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So often, when Mother Nature gets drunk and tosses two perfectly normal animals into the blender, what results is a completely new (and completely fucked up) miracle of life. We've discussed some of these lazily designed creatures in the past, but it turns out nature wasn't done haphazardly stapling DNA together and calling it a day. How else would you explain ...

8
Catfish + Octopus = Medusa Pleco

Eising/Photodisc/Getty Images, Ion Prodan/Photos.com, planetcatfish.com

When the Great Old Ones come and the gasps of the doomed signal the birth of a new age and a slithering dominion over man, will you have the proper tank filter and decorative coral to ensure that your new pet is happy and healthy in his adopted home?

The Planted Tank
A little bubbling treasure chest or two would please the Master.

That thing is Medusa Plecu, a Brazilian catfish, and at first glance it looks like Cthulhu in the flesh: pitch-black, ugly as can be, and a whole mess of tentacles where a mouth probably should've been. Hell, it even looks angry! We have awoken the Dark One, and he ... cleans our fish tanks.

Well. Winning the war was easier than we thought.

In its natural habitat, the Medusa uses its decidedly non-evil tentacles as feelers to forage for food. Thus, it's a natural transition to baby's first bottom-feeding, cuddly algae slurper. This mythos is getting worse by the second.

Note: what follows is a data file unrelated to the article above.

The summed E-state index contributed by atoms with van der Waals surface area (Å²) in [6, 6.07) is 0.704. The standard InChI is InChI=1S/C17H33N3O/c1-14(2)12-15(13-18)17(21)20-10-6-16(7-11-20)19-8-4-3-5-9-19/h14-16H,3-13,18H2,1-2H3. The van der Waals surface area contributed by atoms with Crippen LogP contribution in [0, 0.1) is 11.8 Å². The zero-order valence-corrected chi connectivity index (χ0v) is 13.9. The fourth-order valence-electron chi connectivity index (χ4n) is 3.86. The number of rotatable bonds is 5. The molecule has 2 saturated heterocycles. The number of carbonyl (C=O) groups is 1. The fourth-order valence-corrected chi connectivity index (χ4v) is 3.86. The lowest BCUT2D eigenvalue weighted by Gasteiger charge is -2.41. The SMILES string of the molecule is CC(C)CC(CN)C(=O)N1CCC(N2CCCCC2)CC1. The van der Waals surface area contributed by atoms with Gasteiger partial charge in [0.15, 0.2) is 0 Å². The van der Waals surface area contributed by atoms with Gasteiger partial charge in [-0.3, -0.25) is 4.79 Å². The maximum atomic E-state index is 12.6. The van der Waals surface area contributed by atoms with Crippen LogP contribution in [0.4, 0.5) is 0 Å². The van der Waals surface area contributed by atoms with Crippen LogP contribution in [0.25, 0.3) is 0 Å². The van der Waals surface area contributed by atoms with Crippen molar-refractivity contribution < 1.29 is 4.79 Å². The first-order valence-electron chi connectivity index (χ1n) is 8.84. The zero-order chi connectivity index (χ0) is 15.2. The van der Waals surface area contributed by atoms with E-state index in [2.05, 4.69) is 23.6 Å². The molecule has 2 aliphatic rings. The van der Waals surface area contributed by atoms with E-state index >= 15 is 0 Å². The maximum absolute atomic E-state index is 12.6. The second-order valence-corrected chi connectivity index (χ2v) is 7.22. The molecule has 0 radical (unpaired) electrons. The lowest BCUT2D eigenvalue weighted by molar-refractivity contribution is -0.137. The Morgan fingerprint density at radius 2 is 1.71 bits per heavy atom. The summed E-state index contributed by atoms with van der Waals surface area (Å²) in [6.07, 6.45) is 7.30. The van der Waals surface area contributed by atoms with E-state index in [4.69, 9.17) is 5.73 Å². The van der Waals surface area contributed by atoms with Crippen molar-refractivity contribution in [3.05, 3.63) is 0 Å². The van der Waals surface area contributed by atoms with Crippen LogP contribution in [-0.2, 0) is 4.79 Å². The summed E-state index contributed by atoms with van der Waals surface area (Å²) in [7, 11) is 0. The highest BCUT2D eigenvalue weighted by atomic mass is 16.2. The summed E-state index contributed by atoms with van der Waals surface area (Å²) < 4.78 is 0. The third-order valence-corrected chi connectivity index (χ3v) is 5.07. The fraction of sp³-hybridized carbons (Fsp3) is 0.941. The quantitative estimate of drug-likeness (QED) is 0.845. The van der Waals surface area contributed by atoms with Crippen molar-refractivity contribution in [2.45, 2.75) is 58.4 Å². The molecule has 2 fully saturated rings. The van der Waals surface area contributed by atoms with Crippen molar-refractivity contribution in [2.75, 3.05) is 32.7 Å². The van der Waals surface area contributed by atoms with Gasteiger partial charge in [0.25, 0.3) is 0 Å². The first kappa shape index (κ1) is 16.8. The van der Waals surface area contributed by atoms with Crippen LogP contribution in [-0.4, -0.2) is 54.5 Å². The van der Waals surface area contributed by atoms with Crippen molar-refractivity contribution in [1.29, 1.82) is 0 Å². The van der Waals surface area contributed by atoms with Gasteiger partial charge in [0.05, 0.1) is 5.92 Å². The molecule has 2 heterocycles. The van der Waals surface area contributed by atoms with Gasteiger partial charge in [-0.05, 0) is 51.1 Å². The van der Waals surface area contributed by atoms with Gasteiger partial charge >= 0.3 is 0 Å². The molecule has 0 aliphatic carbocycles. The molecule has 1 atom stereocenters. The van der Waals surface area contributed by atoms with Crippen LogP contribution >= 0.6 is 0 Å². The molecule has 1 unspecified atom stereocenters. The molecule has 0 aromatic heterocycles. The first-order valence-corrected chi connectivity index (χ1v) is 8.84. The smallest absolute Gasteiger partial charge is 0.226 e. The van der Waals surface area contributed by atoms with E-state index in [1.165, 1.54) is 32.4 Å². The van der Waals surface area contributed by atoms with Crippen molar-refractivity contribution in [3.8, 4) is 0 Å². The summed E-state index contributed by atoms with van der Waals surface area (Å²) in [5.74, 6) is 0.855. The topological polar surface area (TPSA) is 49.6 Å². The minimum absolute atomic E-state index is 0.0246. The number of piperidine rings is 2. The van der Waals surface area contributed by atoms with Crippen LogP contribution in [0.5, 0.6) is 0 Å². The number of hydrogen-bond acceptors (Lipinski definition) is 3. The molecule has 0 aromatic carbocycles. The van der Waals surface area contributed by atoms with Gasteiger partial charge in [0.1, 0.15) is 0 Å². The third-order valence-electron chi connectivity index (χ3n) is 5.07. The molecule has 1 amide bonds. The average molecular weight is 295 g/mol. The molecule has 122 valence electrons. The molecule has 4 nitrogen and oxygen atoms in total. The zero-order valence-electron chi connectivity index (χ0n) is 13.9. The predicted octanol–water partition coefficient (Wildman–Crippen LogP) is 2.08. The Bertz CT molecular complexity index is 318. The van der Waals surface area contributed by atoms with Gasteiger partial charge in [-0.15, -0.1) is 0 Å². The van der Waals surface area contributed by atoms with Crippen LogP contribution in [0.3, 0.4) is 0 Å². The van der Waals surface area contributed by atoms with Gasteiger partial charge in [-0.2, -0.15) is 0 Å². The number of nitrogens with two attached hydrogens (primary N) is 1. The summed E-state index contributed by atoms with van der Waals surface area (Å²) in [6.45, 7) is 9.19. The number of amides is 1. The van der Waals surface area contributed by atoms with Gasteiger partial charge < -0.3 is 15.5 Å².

Jeremy B. via cichlids.com
That is not dead which can on the bottom lie, and with strange tentacles even algae may die.

Shockingly, Medusa Plecu don't like each other. Sticking two of them together in the same tank can provoke an all-out, um, mild tussle for the ages. So ... don't do it? Or maybe you should; it might be more fun. Nobody tell Cthulhu's cult about this, OK? It would severely bum them out.

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7
Squid + Cockatiel = Taonius Borealis

Eising/Photodisc/Getty Images, StAphan Dupont/Photos.com, MBARI via tolweb.org

Oh God, make it stop staring! Those are the eyes you see on the neighborhood sex offender as you're jogging by his house.

MBARI via The Featured Creature
If someone ever decides to build a zeppelin for pedophiles, this is pretty much their concept model.

Combine that with this thing's beyond-creepy grin and you have to wonder if it has plans for us. Humanity is officially doomed, thanks to a see-through bird with Steve Buscemi eyes and hatred in its clearly visible heart. Luckily for us, Taonius borealis (only known by its Latin-y scientific name) lives in the deep ocean, its nightmares secure under a trillion tons of water pressure. It's a large squid, roughly 20 inches in length, and that pretty cockatiel pompadour it's sporting is actually its tentacles.

Unlike your grandma's precious birdie, T. borealis' crown houses tons of razor-sharp teeth at the tips. Because -- bird jokes aside -- these are squids, and squids hate everything.

Richard E. Young via tolweb.org
"You worthless humans have 24 hours to give me a real name."

Haven't shat your pants yet? Look at those eyes again. Notice how they fucking rotate? Like Satan's telescope, this guy's eyes can bulge out and move in most any direction imaginable, and its sockets tag along for the ride. This means more visibility for the borealis, and less sleep for the rest of us.